Rather than verbally shut down, couples should communicate true feelings to each other. Communicating feelings of anxiety or pressure allows your partner to offer the support, comfort and hope needed to move forward and can help significantly in coping. Reaffirm your commitment to each other despite the challenges you’re facing and stay focused on the current priorities.

Don’t Avoid Hard Money Talks

It’s imperative to put all of your cards on the table when it comes to money. It’s productive and fair to share all of your outstanding loans, debts and financial obligations so that your spouse has an accurate picture to create a family budget. Likewise, be honest about your assets and sources of income that should be considered. Don’t hide money!

Things can get difficult when it comes to disclosing bad habits to a spouse, like gambling or compulsive spending. But it has to be done in order to create trust and solutions. Sharing well-kept secrets may actually bring you closer together because your mate will recognize your vulnerability.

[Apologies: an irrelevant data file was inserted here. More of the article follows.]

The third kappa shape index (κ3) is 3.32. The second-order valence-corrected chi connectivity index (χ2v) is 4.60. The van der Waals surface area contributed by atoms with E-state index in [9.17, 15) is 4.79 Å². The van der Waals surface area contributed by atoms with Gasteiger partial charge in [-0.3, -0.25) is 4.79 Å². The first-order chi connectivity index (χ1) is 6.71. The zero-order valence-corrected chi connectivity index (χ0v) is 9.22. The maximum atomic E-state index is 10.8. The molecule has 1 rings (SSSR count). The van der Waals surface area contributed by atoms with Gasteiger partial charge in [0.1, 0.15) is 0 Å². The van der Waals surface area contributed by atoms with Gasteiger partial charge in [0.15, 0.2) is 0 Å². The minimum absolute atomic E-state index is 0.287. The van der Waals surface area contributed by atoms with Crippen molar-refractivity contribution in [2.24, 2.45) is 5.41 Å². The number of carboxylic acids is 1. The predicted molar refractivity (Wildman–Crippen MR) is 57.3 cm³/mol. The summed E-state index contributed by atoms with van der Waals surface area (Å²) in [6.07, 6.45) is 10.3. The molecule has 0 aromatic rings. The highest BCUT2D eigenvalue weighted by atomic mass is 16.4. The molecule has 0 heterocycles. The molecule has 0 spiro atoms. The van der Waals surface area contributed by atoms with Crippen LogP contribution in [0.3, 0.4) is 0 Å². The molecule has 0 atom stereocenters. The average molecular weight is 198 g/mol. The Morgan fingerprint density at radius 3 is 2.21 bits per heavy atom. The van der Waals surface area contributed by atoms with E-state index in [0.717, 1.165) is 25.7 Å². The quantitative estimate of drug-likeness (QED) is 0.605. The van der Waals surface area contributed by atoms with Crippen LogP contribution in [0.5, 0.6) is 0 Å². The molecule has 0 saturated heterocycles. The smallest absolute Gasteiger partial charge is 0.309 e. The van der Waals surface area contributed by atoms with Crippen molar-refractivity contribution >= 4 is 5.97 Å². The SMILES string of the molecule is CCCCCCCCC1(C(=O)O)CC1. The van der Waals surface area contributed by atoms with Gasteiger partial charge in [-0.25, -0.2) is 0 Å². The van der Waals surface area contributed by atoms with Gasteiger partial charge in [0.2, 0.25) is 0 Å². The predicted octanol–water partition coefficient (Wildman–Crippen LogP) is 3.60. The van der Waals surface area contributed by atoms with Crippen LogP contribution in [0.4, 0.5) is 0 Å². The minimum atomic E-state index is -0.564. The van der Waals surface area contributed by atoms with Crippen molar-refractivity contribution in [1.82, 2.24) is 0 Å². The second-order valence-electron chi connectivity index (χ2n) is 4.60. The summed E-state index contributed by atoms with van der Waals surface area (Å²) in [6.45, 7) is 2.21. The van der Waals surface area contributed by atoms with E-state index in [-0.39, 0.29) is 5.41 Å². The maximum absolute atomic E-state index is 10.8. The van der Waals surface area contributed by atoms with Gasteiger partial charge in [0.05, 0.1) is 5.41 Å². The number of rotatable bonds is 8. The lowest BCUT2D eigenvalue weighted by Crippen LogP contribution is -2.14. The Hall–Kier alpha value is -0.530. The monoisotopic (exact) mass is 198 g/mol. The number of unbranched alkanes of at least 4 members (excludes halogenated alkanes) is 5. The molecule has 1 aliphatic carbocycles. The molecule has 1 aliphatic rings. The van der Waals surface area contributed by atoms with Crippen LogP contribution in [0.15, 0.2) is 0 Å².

Do Align Your Values

It’s imperative to have a conversation to explain where each other’s views on money and spending originated. It’s ideal to have this discussion prior to getting married, but it’s never too late. It may help to share information about how your parents’ and family’s money habits impacted you.

Understanding each other’s money mindset will also help you understand each other’s financial values. Sharing this can be a helpful starting point to build your joint values so that your budget and spending reflect them. Establishing your top values as a couple will require some give and take, but are well worth the end goal — to build wealth and assets together for the future.